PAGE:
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Seas Outside the Reef: A Novel Paperback – October 1, 2000
Emily De Soto, a stunning 34-year-old, arrives in Key West in 1994 full of secrets and anxieties. Fourteen years earlier, she immigrated to Miami from Cuba, leaving behind her new husband, political philosopher Raul, whom she hasn't seen or heard from since. Her family, however, has heard news, and Emily is on hand to help smuggle Raul into the country. While she's waiting for a man she barely knew in her youth, Emily meets Harry, a handsome and reticent sailor. She falls deeply in love with the blond American and soon has to choose between the two very different men. Brackenbury expertly weaves together the viewpoints of her three main characters, then adds a first-person point-of-view from a seemingly objective source: Harry's mate, Martha. A pragmatic soul, Martha is deeply touched and altered by what she witnesses that muggy, languid summer. Sensuality abounds in this lyrical novel, yet each lush description of this colorful seafaring community is laced with mystery and danger. Kristin Kloberdanz
Copyright © American Library Association. All rights reserved
From the Publisher
KEY WESTAN ISLAND IN THE STREAM OF LIFE AND DEATH
Key West is an island of many peoplestourists, artists, writers, and celebrities, not to mention the locals, the conches, who stay there year-round, as if dog-paddling in the stream and waiting for something to change. And of course there are the Cubans, the people seeking refuge in Florida, who arrive one at a time or one small boatload at a time, always in the midst of night.
Theres something dangerously seductive about Key West, something that attracts people to its shores, to bask in the tropical heat, the spectacular sunsets, the boats, beaches and bars, and each other. Theres also something seductively dangerous: warm breezes can turn to storms, romance can turn to hearthache, and a boat ride can end in disaster.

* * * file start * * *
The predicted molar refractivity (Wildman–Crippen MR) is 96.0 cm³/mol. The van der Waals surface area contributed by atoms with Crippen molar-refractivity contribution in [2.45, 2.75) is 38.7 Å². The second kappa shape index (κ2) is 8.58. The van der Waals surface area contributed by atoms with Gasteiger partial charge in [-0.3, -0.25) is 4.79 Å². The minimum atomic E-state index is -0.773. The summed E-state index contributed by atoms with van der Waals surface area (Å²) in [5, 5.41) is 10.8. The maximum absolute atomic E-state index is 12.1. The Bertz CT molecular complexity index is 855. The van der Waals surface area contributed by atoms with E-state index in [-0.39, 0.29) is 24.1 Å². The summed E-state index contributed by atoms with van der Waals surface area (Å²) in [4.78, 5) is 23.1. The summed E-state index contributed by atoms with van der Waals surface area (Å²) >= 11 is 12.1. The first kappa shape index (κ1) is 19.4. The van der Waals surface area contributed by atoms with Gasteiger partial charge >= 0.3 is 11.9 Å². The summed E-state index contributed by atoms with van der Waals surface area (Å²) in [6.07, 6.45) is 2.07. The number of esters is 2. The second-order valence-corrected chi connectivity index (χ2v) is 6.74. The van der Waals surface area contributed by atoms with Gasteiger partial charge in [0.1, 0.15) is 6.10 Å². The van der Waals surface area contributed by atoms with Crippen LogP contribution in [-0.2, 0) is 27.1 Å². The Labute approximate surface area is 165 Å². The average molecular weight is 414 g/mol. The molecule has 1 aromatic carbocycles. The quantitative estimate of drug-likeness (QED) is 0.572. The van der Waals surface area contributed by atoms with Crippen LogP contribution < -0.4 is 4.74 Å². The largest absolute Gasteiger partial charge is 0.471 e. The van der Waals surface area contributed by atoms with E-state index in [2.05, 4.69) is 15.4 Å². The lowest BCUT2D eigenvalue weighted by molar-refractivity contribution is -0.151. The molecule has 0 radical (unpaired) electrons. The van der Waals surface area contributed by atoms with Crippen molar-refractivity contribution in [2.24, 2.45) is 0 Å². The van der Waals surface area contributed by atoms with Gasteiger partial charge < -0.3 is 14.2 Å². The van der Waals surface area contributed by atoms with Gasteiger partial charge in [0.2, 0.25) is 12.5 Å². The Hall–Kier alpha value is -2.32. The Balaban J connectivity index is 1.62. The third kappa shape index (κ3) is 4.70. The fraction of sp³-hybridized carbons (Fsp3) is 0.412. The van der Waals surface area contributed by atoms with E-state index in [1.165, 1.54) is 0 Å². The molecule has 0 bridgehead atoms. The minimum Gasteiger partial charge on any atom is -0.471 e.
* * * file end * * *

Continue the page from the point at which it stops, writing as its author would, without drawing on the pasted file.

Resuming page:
This is the Key West found in Rosalind Brackenburys Seas Outside the Reef, a sensuous, lushly written novel of love and politics, sailors and tourists, locals and illegal Cubans, danger, sex, and death. It is the story of Emily (or Emilia) De Soto, originally from Cuba, who has come to Key West with a mission: to help smuggle in her Cuban husband, Raul, whom she hasnt seen for fourteen years.
But Key West can be as unpredictable as the human heart, and before Raul arrives, Emily has time to fall in love with a local sailor, a man with a weak heart and a strong suit of private demons. When Raul shows up, Emily finds herself battered by emotional and political crosswinds. Before the novel ends, one of these men will claim her loyalty, and the other will die.
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The Key West setting and range of colorful characters is of course familiar to me since I live here, and that added to the other elements. The author's personal knowledge of boating details adds both to the charm and then to the tension when the storm appears. Finally, the Cuba/Key West connection plays an important role in the story and now is relevant again in real life.
Poetry within prose: Especially in the early chapters, there were many sentences which were not complete sentences. This bothered me until I concluded that this was Ros' way of incorporating her poetic impulses into a prose format. Once I viewed it that way, it worked, whether that was her intention or not.